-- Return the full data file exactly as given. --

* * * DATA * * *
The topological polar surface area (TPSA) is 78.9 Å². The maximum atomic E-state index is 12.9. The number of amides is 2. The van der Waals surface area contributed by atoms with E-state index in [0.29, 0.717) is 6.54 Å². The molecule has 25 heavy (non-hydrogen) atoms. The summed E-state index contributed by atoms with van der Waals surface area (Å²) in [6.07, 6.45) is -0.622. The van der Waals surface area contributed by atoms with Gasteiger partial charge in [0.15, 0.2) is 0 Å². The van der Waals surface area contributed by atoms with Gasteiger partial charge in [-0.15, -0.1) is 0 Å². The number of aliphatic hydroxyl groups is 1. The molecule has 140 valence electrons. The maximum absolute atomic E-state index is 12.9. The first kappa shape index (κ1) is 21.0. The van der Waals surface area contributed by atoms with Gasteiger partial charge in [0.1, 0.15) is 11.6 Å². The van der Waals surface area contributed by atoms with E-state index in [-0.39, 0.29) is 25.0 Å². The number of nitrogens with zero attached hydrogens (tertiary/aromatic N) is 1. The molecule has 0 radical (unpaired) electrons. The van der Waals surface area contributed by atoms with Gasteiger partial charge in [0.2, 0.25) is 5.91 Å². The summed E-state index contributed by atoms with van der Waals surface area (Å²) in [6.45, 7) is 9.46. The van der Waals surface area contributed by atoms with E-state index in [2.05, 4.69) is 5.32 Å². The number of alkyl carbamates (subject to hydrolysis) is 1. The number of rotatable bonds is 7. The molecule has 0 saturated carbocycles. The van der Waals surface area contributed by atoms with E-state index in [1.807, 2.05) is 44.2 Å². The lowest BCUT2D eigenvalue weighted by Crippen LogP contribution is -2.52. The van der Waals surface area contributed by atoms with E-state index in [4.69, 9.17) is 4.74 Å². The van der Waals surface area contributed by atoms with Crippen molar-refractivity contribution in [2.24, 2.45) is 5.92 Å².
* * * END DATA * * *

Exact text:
The topological polar surface area (TPSA) is 78.9 Å². The maximum atomic E-state index is 12.9. The number of amides is 2. The van der Waals surface area contributed by atoms with E-state index in [0.29, 0.717) is 6.54 Å². The molecule has 25 heavy (non-hydrogen) atoms. The summed E-state index contributed by atoms with van der Waals surface area (Å²) in [6.07, 6.45) is -0.622. The van der Waals surface area contributed by atoms with Gasteiger partial charge in [0.15, 0.2) is 0 Å². The van der Waals surface area contributed by atoms with Gasteiger partial charge in [-0.15, -0.1) is 0 Å². The number of aliphatic hydroxyl groups is 1. The molecule has 140 valence electrons. The maximum absolute atomic E-state index is 12.9. The first kappa shape index (κ1) is 21.0. The van der Waals surface area contributed by atoms with Gasteiger partial charge in [0.1, 0.15) is 11.6 Å². The van der Waals surface area contributed by atoms with E-state index in [-0.39, 0.29) is 25.0 Å². The number of nitrogens with zero attached hydrogens (tertiary/aromatic N) is 1. The molecule has 0 radical (unpaired) electrons. The van der Waals surface area contributed by atoms with Gasteiger partial charge in [0.2, 0.25) is 5.91 Å². The summed E-state index contributed by atoms with van der Waals surface area (Å²) in [6.45, 7) is 9.46. The van der Waals surface area contributed by atoms with E-state index in [2.05, 4.69) is 5.32 Å². The number of alkyl carbamates (subject to hydrolysis) is 1. The number of rotatable bonds is 7. The molecule has 0 saturated carbocycles. The van der Waals surface area contributed by atoms with E-state index in [1.807, 2.05) is 44.2 Å². The lowest BCUT2D eigenvalue weighted by Crippen LogP contribution is -2.52. The van der Waals surface area contributed by atoms with E-state index in [4.69, 9.17) is 4.74 Å². The van der Waals surface area contributed by atoms with Crippen molar-refractivity contribution in [2.24, 2.45) is 5.92 Å².